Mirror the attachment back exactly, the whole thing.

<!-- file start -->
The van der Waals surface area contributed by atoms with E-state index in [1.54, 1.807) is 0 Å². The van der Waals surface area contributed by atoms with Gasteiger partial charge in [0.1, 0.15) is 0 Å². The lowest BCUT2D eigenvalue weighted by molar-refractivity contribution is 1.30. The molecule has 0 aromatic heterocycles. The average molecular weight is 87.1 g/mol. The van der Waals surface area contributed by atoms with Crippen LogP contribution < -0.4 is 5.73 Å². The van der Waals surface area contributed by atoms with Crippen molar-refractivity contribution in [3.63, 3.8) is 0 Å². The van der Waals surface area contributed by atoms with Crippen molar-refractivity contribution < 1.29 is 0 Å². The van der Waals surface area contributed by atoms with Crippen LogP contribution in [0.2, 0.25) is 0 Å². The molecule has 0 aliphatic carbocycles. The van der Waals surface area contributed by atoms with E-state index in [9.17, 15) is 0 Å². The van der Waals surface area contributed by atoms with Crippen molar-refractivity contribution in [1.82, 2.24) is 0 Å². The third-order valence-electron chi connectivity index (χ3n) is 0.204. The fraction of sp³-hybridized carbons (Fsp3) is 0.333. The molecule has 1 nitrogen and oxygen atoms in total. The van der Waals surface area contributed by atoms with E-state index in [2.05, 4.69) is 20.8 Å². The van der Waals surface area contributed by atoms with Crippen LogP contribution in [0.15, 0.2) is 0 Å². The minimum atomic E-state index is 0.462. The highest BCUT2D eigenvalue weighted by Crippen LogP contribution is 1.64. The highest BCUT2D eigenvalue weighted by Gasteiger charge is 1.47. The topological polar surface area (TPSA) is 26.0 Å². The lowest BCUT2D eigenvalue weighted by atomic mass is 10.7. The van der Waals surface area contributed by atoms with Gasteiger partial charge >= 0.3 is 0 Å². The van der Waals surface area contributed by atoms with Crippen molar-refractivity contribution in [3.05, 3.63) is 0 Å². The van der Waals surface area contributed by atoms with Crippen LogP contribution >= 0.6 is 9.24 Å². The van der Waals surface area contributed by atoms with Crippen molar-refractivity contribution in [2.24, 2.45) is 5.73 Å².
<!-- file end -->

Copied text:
The van der Waals surface area contributed by atoms with E-state index in [1.54, 1.807) is 0 Å². The van der Waals surface area contributed by atoms with Gasteiger partial charge in [0.1, 0.15) is 0 Å². The lowest BCUT2D eigenvalue weighted by molar-refractivity contribution is 1.30. The molecule has 0 aromatic heterocycles. The average molecular weight is 87.1 g/mol. The van der Waals surface area contributed by atoms with Crippen LogP contribution < -0.4 is 5.73 Å². The van der Waals surface area contributed by atoms with Crippen molar-refractivity contribution in [3.63, 3.8) is 0 Å². The van der Waals surface area contributed by atoms with Crippen molar-refractivity contribution < 1.29 is 0 Å². The van der Waals surface area contributed by atoms with Crippen LogP contribution in [0.2, 0.25) is 0 Å². The molecule has 0 aliphatic carbocycles. The van der Waals surface area contributed by atoms with E-state index in [9.17, 15) is 0 Å². The van der Waals surface area contributed by atoms with Crippen molar-refractivity contribution in [1.82, 2.24) is 0 Å². The third-order valence-electron chi connectivity index (χ3n) is 0.204. The fraction of sp³-hybridized carbons (Fsp3) is 0.333. The molecule has 1 nitrogen and oxygen atoms in total. The van der Waals surface area contributed by atoms with E-state index in [2.05, 4.69) is 20.8 Å². The van der Waals surface area contributed by atoms with Crippen LogP contribution in [0.15, 0.2) is 0 Å². The minimum atomic E-state index is 0.462. The highest BCUT2D eigenvalue weighted by Crippen LogP contribution is 1.64. The highest BCUT2D eigenvalue weighted by Gasteiger charge is 1.47. The topological polar surface area (TPSA) is 26.0 Å². The lowest BCUT2D eigenvalue weighted by atomic mass is 10.7. The van der Waals surface area contributed by atoms with Gasteiger partial charge >= 0.3 is 0 Å². The van der Waals surface area contributed by atoms with Crippen molar-refractivity contribution in [3.05, 3.63) is 0 Å². The van der Waals surface area contributed by atoms with Crippen LogP contribution >= 0.6 is 9.24 Å². The van der Waals surface area contributed by atoms with Crippen molar-refractivity contribution in [2.24, 2.45) is 5.73 Å².